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Sommersí report

Posted: Thursday, Jan 24th, 2013

Hello, Sublette County. We ended our first really busy week, and I am beginning to develop a paper shuffling method that works for me. Two big issues sucked most of the oxygen out of the room here at the capital this week, and those were the fuel tax discussion, House Bill 69, and Senate File 104, which would transfer most of the duties of the State Superintendent of Public Instruction to a newly created director of the Wyoming Department of Education.

Senate File 104 would make the lead executive for the Wyoming Department of Education (WDE) an appointed position of the governor and would leave the Superintendent of Public Instruction as mostly a figurehead position. The WDE has had great challenges over the last several years.

The system appears to be broken, but I do not believe Senate File 104 is the solution. My concern is with the process; the legislature should make this issue an interim topic and flesh out solutions in a very open transparent manner. We should then develop a constitutional amendment based upon outcomes from that process and present it to the electorate for their consideration.

The Superintendent of Public Instruction is a constitutionally created position, and the electorate is the one who should make the decision regarding its elimination. Senate File 104 passed the Senate and was introduced into the House last Friday and assigned to the Appropriations Committee. I have not heard when the bill will be heard in committee.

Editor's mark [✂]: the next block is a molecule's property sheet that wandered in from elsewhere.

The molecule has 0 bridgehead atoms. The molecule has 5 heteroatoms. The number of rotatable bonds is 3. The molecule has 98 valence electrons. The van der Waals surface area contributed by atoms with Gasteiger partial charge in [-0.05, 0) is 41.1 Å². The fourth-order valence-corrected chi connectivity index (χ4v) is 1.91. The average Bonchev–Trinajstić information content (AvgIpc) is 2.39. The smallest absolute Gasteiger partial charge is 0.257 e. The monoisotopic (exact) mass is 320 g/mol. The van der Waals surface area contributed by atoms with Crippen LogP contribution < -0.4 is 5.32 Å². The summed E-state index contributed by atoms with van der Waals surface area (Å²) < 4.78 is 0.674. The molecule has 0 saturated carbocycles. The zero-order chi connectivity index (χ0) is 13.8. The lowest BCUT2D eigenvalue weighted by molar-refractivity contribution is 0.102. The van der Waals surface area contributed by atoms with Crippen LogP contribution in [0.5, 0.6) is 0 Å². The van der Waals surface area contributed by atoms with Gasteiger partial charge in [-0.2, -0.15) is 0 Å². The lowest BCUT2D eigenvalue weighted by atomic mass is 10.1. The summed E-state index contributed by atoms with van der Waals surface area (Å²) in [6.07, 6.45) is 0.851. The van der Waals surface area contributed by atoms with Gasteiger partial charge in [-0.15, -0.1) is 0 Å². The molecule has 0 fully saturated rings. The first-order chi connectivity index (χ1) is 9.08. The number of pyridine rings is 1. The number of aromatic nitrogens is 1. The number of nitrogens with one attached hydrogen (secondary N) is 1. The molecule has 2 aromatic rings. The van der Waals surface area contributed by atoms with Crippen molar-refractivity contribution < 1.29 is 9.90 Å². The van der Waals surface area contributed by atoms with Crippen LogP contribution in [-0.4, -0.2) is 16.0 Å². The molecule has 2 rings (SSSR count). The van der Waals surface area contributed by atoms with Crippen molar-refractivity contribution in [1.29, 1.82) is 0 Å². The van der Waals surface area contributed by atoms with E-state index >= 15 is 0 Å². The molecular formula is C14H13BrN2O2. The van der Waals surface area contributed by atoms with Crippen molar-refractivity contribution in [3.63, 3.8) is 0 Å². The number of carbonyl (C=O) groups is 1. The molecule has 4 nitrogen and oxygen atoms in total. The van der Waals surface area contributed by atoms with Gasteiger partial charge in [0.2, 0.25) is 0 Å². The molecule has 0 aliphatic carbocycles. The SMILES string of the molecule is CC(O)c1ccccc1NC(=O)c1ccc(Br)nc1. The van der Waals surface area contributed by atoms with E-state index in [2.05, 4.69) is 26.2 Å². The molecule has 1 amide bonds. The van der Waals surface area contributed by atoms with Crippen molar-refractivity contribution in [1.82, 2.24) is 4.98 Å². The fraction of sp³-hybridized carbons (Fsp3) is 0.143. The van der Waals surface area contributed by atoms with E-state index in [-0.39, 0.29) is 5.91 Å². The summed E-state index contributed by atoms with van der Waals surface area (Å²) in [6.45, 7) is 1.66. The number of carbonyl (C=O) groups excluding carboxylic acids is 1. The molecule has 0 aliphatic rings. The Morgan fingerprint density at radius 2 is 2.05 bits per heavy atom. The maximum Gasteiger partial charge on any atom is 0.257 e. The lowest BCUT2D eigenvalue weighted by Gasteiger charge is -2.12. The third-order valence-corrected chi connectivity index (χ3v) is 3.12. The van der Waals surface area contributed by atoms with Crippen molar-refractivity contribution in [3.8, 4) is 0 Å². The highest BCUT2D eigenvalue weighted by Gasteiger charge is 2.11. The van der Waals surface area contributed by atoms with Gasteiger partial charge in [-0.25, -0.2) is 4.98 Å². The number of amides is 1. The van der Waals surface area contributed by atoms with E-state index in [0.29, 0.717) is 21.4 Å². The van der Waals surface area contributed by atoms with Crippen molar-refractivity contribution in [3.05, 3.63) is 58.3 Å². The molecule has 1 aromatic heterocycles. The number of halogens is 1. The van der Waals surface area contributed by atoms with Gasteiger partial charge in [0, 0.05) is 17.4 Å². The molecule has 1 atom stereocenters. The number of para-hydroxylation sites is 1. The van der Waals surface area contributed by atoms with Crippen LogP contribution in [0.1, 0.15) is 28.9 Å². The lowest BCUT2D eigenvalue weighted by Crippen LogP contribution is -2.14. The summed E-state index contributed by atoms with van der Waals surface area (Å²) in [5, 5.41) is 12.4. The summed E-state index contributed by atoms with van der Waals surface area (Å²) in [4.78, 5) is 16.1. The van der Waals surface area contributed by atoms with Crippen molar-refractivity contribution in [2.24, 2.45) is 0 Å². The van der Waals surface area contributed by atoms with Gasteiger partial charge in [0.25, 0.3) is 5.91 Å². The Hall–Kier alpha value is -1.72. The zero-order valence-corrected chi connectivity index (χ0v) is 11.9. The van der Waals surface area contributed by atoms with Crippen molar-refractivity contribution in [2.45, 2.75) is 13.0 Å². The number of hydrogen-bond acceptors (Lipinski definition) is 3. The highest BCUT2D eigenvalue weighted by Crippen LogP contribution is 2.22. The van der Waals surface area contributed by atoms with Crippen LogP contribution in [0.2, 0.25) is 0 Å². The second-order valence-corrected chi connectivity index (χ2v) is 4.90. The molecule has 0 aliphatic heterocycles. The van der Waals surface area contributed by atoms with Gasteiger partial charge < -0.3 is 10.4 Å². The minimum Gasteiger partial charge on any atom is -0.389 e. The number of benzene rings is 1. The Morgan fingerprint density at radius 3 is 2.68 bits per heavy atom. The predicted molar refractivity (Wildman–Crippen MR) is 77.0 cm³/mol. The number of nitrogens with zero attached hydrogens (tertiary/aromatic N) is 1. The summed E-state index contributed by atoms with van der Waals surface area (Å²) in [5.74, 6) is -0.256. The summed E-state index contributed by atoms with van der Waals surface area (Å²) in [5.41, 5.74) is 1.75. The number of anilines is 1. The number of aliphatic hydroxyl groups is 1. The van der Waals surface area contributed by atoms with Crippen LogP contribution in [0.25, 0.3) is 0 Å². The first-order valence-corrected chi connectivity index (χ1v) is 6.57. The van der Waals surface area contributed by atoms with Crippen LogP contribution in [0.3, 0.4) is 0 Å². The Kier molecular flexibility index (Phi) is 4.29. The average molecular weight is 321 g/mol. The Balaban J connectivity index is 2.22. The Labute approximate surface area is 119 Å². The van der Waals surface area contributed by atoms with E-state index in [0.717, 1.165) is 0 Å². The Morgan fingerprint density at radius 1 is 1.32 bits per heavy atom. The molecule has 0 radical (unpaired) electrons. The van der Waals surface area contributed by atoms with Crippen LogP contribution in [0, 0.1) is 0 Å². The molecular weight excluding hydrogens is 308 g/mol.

House Bill 69 is the fuel tax bill, and would add 10 cents to both the diesel and gas tax. Our highways are the lifeblood of our state and are paramount to our social and economic well-being. I tried to run an amendment that would have lowered the gas and diesel tax increase to five cents and would have diverted some of the statutory severance tax stream headed to the Permanent Mineral Trust Fund into the highway fund. My hope was to reduce the tax burden on the citizens by diverting some of the money headed to state savings. My amendment was heard, appealed and dismissed for procedural reasons.

I voted in favor of another amendment that would have made the diesel tax higher than the gas tax, as this was an attempt to recognize that diesel burners have a larger impact on the highways, but that amendment also failed. In the end, I voted for the fuel tax increase of 10 cents because we need to fund highways. If there were a silver lining to any tax increase, this one would be that out-of-state drivers would pay more than half the revenue generated by the tax. The bill passed the house on Friday and is headed for the Senate.

My e-mail address is albert@albertsommers.com; please feel free to contact me. n

Albert Sommers, HD 22


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